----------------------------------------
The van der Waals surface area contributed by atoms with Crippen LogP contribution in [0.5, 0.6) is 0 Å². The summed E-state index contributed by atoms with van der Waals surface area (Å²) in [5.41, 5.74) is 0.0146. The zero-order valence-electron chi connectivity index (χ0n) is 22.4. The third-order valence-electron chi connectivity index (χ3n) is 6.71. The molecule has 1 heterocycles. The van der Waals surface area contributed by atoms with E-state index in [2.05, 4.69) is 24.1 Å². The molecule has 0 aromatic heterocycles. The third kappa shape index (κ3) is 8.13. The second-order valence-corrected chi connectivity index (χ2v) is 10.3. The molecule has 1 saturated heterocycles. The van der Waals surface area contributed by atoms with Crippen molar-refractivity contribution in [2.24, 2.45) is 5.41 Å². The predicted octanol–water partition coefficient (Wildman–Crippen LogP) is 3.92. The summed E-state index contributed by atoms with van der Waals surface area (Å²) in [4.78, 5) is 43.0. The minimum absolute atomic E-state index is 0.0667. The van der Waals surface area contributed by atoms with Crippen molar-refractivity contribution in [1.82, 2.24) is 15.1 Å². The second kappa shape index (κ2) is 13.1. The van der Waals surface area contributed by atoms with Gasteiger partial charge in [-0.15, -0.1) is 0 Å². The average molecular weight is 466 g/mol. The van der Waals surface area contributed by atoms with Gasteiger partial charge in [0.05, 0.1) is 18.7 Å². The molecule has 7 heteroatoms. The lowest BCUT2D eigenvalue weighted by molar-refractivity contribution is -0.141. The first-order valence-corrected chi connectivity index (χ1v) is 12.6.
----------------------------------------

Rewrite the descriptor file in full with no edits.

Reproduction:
The van der Waals surface area contributed by atoms with Crippen LogP contribution in [0.5, 0.6) is 0 Å². The summed E-state index contributed by atoms with van der Waals surface area (Å²) in [5.41, 5.74) is 0.0146. The zero-order valence-electron chi connectivity index (χ0n) is 22.4. The third-order valence-electron chi connectivity index (χ3n) is 6.71. The molecule has 1 heterocycles. The van der Waals surface area contributed by atoms with E-state index in [2.05, 4.69) is 24.1 Å². The molecule has 0 aromatic heterocycles. The third kappa shape index (κ3) is 8.13. The second-order valence-corrected chi connectivity index (χ2v) is 10.3. The molecule has 1 saturated heterocycles. The van der Waals surface area contributed by atoms with Crippen molar-refractivity contribution in [2.24, 2.45) is 5.41 Å². The predicted octanol–water partition coefficient (Wildman–Crippen LogP) is 3.92. The summed E-state index contributed by atoms with van der Waals surface area (Å²) in [4.78, 5) is 43.0. The minimum absolute atomic E-state index is 0.0667. The van der Waals surface area contributed by atoms with Crippen molar-refractivity contribution in [1.82, 2.24) is 15.1 Å². The second kappa shape index (κ2) is 13.1. The van der Waals surface area contributed by atoms with Gasteiger partial charge in [-0.15, -0.1) is 0 Å². The average molecular weight is 466 g/mol. The van der Waals surface area contributed by atoms with Gasteiger partial charge in [0.05, 0.1) is 18.7 Å². The molecule has 7 heteroatoms. The lowest BCUT2D eigenvalue weighted by molar-refractivity contribution is -0.141. The first-order valence-corrected chi connectivity index (χ1v) is 12.6.